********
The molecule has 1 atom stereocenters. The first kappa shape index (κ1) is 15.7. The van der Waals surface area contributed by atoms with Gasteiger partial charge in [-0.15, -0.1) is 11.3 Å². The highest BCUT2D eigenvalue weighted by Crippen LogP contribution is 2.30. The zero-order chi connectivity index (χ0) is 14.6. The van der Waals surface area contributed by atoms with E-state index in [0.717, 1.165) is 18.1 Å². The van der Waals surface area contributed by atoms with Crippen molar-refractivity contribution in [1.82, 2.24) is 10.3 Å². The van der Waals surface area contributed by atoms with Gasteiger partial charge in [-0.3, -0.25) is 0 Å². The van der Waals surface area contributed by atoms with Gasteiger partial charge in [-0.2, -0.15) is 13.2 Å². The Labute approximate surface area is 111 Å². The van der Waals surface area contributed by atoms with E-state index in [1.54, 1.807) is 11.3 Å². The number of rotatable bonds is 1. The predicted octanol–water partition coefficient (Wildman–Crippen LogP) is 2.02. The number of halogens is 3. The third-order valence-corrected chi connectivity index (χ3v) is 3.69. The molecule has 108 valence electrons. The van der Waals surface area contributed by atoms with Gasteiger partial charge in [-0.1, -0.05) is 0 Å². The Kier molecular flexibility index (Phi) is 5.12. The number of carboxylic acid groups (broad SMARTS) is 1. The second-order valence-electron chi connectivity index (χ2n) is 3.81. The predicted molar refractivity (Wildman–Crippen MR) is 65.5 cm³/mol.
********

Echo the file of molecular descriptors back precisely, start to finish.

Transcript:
The molecule has 1 atom stereocenters. The first kappa shape index (κ1) is 15.7. The van der Waals surface area contributed by atoms with Gasteiger partial charge in [-0.15, -0.1) is 11.3 Å². The highest BCUT2D eigenvalue weighted by Crippen LogP contribution is 2.30. The zero-order chi connectivity index (χ0) is 14.6. The van der Waals surface area contributed by atoms with E-state index in [0.717, 1.165) is 18.1 Å². The van der Waals surface area contributed by atoms with Crippen molar-refractivity contribution in [1.82, 2.24) is 10.3 Å². The van der Waals surface area contributed by atoms with Gasteiger partial charge in [-0.3, -0.25) is 0 Å². The van der Waals surface area contributed by atoms with Gasteiger partial charge in [-0.2, -0.15) is 13.2 Å². The Labute approximate surface area is 111 Å². The van der Waals surface area contributed by atoms with E-state index in [1.54, 1.807) is 11.3 Å². The number of rotatable bonds is 1. The predicted octanol–water partition coefficient (Wildman–Crippen LogP) is 2.02. The number of halogens is 3. The third-order valence-corrected chi connectivity index (χ3v) is 3.69. The molecule has 108 valence electrons. The van der Waals surface area contributed by atoms with Gasteiger partial charge in [-0.1, -0.05) is 0 Å². The Kier molecular flexibility index (Phi) is 5.12. The number of carboxylic acid groups (broad SMARTS) is 1. The second-order valence-electron chi connectivity index (χ2n) is 3.81. The predicted molar refractivity (Wildman–Crippen MR) is 65.5 cm³/mol.